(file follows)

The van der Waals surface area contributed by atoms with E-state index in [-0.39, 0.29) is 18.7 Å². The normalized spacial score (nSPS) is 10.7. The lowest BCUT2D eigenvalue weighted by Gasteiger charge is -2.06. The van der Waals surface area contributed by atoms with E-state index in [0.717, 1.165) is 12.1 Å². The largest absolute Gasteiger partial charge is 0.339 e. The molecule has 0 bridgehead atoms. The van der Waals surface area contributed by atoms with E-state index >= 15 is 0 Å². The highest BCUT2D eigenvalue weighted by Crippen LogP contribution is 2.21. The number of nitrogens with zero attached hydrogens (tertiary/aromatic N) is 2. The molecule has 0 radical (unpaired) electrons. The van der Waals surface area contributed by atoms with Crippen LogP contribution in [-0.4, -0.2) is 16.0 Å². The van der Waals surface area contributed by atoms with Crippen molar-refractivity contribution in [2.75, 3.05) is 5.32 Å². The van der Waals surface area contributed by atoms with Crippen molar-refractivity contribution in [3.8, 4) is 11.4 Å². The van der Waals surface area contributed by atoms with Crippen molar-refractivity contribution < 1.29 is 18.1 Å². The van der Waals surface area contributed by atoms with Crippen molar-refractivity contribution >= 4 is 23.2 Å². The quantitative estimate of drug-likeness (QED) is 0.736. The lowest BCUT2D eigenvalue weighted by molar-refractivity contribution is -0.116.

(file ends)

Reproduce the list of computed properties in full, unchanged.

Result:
The van der Waals surface area contributed by atoms with E-state index in [-0.39, 0.29) is 18.7 Å². The normalized spacial score (nSPS) is 10.7. The lowest BCUT2D eigenvalue weighted by Gasteiger charge is -2.06. The van der Waals surface area contributed by atoms with E-state index in [0.717, 1.165) is 12.1 Å². The largest absolute Gasteiger partial charge is 0.339 e. The molecule has 0 bridgehead atoms. The van der Waals surface area contributed by atoms with E-state index >= 15 is 0 Å². The highest BCUT2D eigenvalue weighted by Crippen LogP contribution is 2.21. The number of nitrogens with zero attached hydrogens (tertiary/aromatic N) is 2. The molecule has 0 radical (unpaired) electrons. The van der Waals surface area contributed by atoms with Crippen LogP contribution in [-0.4, -0.2) is 16.0 Å². The van der Waals surface area contributed by atoms with Crippen molar-refractivity contribution in [2.75, 3.05) is 5.32 Å². The van der Waals surface area contributed by atoms with Crippen molar-refractivity contribution in [3.8, 4) is 11.4 Å². The van der Waals surface area contributed by atoms with Crippen molar-refractivity contribution < 1.29 is 18.1 Å². The van der Waals surface area contributed by atoms with Crippen molar-refractivity contribution >= 4 is 23.2 Å². The quantitative estimate of drug-likeness (QED) is 0.736. The lowest BCUT2D eigenvalue weighted by molar-refractivity contribution is -0.116.